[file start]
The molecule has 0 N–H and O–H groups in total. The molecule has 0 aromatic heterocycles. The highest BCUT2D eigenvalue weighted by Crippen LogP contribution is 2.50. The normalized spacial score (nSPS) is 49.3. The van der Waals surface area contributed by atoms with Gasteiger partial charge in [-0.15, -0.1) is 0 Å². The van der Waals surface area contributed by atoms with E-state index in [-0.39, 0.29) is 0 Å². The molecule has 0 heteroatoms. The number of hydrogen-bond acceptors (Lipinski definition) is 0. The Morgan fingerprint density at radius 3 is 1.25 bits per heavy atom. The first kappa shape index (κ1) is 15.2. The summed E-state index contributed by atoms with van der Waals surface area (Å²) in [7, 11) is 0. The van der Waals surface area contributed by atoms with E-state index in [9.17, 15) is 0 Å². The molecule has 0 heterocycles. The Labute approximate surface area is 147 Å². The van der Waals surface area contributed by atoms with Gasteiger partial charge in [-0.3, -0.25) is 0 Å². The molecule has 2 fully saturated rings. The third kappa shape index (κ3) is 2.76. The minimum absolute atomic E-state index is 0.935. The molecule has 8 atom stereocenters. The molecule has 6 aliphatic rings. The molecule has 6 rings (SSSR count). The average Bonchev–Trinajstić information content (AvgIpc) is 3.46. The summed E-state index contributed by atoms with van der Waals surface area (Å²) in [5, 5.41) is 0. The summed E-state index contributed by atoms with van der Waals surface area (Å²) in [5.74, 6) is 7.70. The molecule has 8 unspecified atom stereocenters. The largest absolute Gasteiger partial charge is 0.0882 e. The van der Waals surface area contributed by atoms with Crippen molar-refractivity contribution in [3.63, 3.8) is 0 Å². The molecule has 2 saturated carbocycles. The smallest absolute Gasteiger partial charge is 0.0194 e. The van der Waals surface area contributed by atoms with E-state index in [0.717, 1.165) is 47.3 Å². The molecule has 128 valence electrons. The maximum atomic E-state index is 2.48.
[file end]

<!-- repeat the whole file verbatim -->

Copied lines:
The molecule has 0 N–H and O–H groups in total. The molecule has 0 aromatic heterocycles. The highest BCUT2D eigenvalue weighted by Crippen LogP contribution is 2.50. The normalized spacial score (nSPS) is 49.3. The van der Waals surface area contributed by atoms with Gasteiger partial charge in [-0.15, -0.1) is 0 Å². The van der Waals surface area contributed by atoms with E-state index in [-0.39, 0.29) is 0 Å². The molecule has 0 heteroatoms. The number of hydrogen-bond acceptors (Lipinski definition) is 0. The Morgan fingerprint density at radius 3 is 1.25 bits per heavy atom. The first kappa shape index (κ1) is 15.2. The summed E-state index contributed by atoms with van der Waals surface area (Å²) in [7, 11) is 0. The van der Waals surface area contributed by atoms with E-state index in [9.17, 15) is 0 Å². The molecule has 0 heterocycles. The Labute approximate surface area is 147 Å². The van der Waals surface area contributed by atoms with Gasteiger partial charge in [-0.3, -0.25) is 0 Å². The molecule has 2 fully saturated rings. The third kappa shape index (κ3) is 2.76. The minimum absolute atomic E-state index is 0.935. The molecule has 8 atom stereocenters. The molecule has 6 aliphatic rings. The molecule has 6 rings (SSSR count). The average Bonchev–Trinajstić information content (AvgIpc) is 3.46. The summed E-state index contributed by atoms with van der Waals surface area (Å²) in [5, 5.41) is 0. The summed E-state index contributed by atoms with van der Waals surface area (Å²) in [5.74, 6) is 7.70. The molecule has 8 unspecified atom stereocenters. The largest absolute Gasteiger partial charge is 0.0882 e. The van der Waals surface area contributed by atoms with Crippen molar-refractivity contribution in [3.63, 3.8) is 0 Å². The molecule has 2 saturated carbocycles. The smallest absolute Gasteiger partial charge is 0.0194 e. The van der Waals surface area contributed by atoms with E-state index in [0.717, 1.165) is 47.3 Å². The molecule has 128 valence electrons. The maximum atomic E-state index is 2.48.